I traveled around the developing world for more than a decade seeing and studying first-hand the damage that wood and charcoal do to the lungs of people – mostly women and children – who use it for cooking. Nearly half the world’s population cooks with solid fuels, and I was proud of my work to bring cleaner options and help prevent pneumonia, lung disease and other effects of breathing in smoke on a daily basis.
And when I got home from these trips, I would turn on my gas stove to cook meals – never once guessing that the invisible gas piped into my house, and its similarly invisible emissions, were also harmful.
The gas in our stoves is mostly methane, a short-lived but super-potent greenhouse gas with 100 times the climate-warming harm of carbon dioxide over a 10-year timeframe. When burned, methane converts to carbon dioxide, and burning gas in buildings for heating, cooling and cooking is responsible for about a tenth of the United States’ carbon emissions.
Burning natural gas also generates toxic pollutants in our homes, including nitrogen oxides. As documented in Health Effects from Gas Stove Pollution – a report I co-authored – these pollutants are implicated in a host of respiratory ailments. Gas stoves can produce air pollution levels indoors that would be illegal outdoors.
Children exposed to gas stove pollution have an increased risk of asthma. And nearly 50 years of research shows that children, low-income households and people of color are more likely to be harmed by this pollution.
There are things you can do to lessen the effects of toxic gas stove pollution, such as turning on range hoods or opening windows while cooking. However, these do nothing to eliminate the climate effect of methane, which can leak anywhere from the well head to the stove itself. The only way to get entirely rid of the pollution caused by gas stoves is to replace them with electric.
Electric stoves have a bad reputation to people who remember the coils of resistance stoves, which heated slowly and were not very responsive. But today we have a much better option: induction stoves. Powered by magnets, this new technology does everything that gas can, and also heats faster than gas and allows more precise temperature control.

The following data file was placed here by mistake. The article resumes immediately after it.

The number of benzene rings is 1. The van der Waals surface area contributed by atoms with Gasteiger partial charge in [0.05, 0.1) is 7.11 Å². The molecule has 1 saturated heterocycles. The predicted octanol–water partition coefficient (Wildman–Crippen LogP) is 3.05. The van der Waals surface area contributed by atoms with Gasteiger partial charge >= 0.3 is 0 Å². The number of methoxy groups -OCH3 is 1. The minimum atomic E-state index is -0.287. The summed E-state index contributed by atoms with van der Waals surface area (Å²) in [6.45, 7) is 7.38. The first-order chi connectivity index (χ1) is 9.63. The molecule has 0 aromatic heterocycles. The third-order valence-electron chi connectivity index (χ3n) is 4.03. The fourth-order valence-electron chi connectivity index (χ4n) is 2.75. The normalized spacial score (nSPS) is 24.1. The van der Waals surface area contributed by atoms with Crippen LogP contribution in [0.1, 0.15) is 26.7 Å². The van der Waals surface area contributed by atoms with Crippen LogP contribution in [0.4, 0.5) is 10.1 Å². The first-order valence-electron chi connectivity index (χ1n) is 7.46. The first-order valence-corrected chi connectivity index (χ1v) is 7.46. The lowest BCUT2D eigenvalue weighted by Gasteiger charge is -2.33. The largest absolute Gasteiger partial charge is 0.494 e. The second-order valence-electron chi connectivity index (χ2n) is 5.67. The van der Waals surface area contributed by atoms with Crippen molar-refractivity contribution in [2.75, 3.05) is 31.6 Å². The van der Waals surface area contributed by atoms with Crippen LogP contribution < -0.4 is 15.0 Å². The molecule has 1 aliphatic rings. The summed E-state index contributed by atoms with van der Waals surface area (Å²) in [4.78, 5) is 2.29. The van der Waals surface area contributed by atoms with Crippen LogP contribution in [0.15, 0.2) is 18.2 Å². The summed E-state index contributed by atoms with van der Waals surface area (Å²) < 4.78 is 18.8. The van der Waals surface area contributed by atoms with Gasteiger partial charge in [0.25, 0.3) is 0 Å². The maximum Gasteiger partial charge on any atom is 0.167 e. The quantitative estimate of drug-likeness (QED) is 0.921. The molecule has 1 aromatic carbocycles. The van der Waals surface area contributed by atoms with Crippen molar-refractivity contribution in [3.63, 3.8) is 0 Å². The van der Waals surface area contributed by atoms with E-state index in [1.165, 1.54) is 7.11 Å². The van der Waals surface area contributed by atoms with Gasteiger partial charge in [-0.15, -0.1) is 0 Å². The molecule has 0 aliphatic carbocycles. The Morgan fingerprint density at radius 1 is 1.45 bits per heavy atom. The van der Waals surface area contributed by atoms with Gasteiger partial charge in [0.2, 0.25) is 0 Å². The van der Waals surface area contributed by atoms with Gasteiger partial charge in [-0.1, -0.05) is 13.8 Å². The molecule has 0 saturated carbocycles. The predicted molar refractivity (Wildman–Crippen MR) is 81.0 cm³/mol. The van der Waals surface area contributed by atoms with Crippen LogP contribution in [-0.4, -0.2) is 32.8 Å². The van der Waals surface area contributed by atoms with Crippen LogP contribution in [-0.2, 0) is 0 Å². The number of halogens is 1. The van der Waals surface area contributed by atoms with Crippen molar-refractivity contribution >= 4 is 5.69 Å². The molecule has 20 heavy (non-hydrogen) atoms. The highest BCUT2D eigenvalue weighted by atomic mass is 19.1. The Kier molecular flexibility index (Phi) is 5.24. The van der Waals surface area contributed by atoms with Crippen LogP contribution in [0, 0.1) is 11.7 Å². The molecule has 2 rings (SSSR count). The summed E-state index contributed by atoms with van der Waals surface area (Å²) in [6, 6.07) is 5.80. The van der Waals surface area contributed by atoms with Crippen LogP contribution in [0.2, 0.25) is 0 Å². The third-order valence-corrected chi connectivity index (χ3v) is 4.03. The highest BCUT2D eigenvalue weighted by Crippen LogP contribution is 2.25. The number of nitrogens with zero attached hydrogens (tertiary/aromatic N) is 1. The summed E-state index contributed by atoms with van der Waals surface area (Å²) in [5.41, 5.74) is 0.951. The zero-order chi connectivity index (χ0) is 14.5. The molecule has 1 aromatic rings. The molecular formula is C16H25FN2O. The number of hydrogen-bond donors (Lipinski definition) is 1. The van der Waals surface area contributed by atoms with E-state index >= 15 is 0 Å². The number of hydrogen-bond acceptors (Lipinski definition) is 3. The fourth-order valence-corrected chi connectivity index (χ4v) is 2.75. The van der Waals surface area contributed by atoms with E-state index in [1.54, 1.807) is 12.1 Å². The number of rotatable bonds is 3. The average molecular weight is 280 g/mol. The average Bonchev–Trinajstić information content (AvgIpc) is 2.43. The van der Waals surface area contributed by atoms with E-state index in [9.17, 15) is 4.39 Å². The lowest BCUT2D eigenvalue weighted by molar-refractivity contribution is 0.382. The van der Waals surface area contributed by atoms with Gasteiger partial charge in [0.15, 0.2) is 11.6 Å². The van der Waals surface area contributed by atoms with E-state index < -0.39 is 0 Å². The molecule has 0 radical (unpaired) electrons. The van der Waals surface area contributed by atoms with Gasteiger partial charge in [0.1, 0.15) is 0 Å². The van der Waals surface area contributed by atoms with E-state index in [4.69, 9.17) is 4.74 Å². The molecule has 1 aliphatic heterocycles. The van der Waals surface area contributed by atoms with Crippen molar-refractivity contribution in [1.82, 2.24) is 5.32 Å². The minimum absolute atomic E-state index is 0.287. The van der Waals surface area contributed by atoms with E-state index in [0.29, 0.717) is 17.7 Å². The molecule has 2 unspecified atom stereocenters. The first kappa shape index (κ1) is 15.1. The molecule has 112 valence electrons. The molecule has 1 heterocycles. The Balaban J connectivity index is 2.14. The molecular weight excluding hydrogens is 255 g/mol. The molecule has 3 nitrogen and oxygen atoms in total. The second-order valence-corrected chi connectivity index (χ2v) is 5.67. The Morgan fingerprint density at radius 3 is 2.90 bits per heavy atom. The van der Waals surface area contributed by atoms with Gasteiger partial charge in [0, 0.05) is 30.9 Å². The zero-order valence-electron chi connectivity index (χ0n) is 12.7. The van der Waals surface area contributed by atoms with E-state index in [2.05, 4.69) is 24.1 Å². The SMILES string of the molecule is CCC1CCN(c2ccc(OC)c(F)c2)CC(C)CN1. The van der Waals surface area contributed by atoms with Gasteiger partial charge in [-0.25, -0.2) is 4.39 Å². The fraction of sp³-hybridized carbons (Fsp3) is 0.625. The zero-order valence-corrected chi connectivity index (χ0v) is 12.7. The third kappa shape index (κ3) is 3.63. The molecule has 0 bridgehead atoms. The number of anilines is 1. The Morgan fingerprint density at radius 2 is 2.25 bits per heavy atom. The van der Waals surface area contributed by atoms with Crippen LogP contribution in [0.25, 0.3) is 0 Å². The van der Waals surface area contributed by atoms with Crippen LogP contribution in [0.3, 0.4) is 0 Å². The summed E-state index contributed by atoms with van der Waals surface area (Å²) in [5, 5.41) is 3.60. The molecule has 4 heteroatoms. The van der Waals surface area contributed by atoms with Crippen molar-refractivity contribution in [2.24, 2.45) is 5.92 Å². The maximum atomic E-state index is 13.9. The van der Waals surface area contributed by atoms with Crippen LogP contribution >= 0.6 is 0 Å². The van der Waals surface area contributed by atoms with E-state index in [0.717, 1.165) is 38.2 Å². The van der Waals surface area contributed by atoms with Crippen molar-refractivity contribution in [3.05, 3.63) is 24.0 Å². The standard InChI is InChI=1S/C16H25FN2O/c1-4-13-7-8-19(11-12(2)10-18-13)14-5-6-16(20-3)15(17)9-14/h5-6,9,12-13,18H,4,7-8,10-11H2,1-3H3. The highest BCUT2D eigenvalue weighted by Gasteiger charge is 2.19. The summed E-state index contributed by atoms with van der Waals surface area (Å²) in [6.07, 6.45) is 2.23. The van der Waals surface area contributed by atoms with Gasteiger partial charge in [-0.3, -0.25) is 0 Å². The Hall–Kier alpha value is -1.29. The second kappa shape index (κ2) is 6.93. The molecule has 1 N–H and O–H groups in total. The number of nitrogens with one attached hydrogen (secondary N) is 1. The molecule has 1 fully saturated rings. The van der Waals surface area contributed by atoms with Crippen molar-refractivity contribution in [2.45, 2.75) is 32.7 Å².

Induction has caught on in a big way in Europe and other parts of the world, but is only starting to take off in the US, where induction stoves hold a less than 2% market share. There are still challenges around cost and even buying these stoves, and homeowners often have to wait to get induction stoves delivered.
Given the clear health and climate case for electric technologies for cooking and heating, various cities have begun to pass codes requiring that new homes be all-electric. But the gas industry is trying to strangle such policy momentum, using a variety of tactics from paying Instagram influencers to promote gas stoves to pushing for state preemption of municipal all-electric codes.
But even in states that preempt local all-electric codes, there is more that policymakers can do. Incentives are a powerful lever to not only push for induction stoves to replace gas in new homes, but to help homeowners and renters finance the switch from gas to electric in existing buildings.
Induction stoves heat quickly and are nearly three times as efficient as gas stoves. Based on these energy savings, a national EnergyStar rating would help cities, states and big box stores like Home Depot incentivize and promote induction stoves. If the health, climate and energy-saving benefits of induction stoves were monetized, policymakers would practically give them away.
Many consumers are unaware of the health impacts of gas stoves. The Consumer Product Safety Commission should consider requiring warning labels on gas stoves, like the warning labels on other products that pose health risks. And, particularly given what we learned during the Covid-19 pandemic about the links between air pollution and mortality from respiratory ailments, indoor air quality can and should be regulated in the same way that outdoor air quality is.
With wildfires raging across the United States, a new wave of coronavirus spreading across the globe, and the signs of the climate crisis everywhere, there has never been a more important time for governments to act. The humble stove may seem like a tiny part of a big problem – but it’s one of our most personal, immediate and tangible. It’s also one of the easiest to change.
Gas kept our lights on for decades and helped us transition from coal, but we now have solutions for a safer, cleaner, more resilient future. The time has come to go all-electric, both for our health and our future.
Brady Seals is a manager in the Rocky Mountain Institute’s carbon-free buildings program